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Effects of Shallow Water Tables on Height Growth and Phosphorus Uptake by Loblolly and Slash PinesAuthor(s): A.E. Tiarks; E. Shoulders
Source: Res. Note SO-285. New Orleans, LA: U.S. Department of Agriculture, Forest Service, Southern Forest Experiment Station. 5 p.
Publication Series: Research Note (RN)
Station: Southern Forest Experiment Station
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DescriptionIn southern Mississippi, the heights of loblolly and slash pines at age 20 were positively correlated with the phosphorus content of the foliage and with depth in the soil to gray (chromas £2) mottles. Slash pine was taller than loblolly at equivalent levels of foliage phosphorus, but the rate of height increase as foliage phosphorus increased was the same for both species. Neither species was productive when the winter water table was at the surface. Phosphorus soil tests were not useful in predicting height even though phosphorus was a growth limiting nutrient. As the available phosphorus content of the soils studied is very low, the soil depth or volume of soil available for root exploration is more important than small differences in soil phosphorus.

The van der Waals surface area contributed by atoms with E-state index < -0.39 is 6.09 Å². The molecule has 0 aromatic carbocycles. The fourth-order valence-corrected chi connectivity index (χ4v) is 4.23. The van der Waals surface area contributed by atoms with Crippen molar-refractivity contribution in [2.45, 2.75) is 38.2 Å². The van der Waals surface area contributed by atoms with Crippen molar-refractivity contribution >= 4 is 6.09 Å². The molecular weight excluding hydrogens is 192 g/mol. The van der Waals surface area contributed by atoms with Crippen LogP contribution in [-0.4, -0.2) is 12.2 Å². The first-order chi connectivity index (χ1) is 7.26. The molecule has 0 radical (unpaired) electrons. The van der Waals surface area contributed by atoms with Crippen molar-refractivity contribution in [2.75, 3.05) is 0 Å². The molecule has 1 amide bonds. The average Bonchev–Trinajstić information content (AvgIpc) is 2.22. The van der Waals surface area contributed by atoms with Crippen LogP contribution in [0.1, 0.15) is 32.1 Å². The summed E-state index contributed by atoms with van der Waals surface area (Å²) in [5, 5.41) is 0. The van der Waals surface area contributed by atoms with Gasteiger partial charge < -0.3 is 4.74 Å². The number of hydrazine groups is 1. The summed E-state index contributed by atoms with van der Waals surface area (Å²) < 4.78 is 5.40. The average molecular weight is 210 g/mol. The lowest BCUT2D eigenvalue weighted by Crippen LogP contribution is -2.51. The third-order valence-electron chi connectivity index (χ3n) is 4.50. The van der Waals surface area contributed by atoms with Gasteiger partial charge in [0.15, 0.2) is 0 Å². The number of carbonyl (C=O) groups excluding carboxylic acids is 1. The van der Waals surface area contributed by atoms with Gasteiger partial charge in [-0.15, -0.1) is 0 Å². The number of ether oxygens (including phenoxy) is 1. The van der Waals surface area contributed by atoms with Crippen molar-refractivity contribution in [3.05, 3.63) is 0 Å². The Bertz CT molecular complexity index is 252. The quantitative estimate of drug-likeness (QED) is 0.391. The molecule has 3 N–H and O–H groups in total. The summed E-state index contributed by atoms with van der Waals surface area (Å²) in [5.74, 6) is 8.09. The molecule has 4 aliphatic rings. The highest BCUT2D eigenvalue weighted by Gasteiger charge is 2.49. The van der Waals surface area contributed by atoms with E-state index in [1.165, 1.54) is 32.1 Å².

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CitationTiarks, A.E.; Shoulders, E. 1982. Effects of Shallow Water Tables on Height Growth and Phosphorus Uptake by Loblolly and Slash Pines. Res. Note SO-285. New Orleans, LA: U.S. Department of Agriculture, Forest Service, Southern Forest Experiment Station. 5 p.
KeywordsGray mottles, phosphorus soil test, soil-site, soil water
- Growth and nutrient status of loblolly pine seedlings in relation to flooding and phosphorus
- Deep planting of slash pine in the Carolina sandhills
- Loblolly pine growth and soil nutrient stocks eight years after forest slash incorporation
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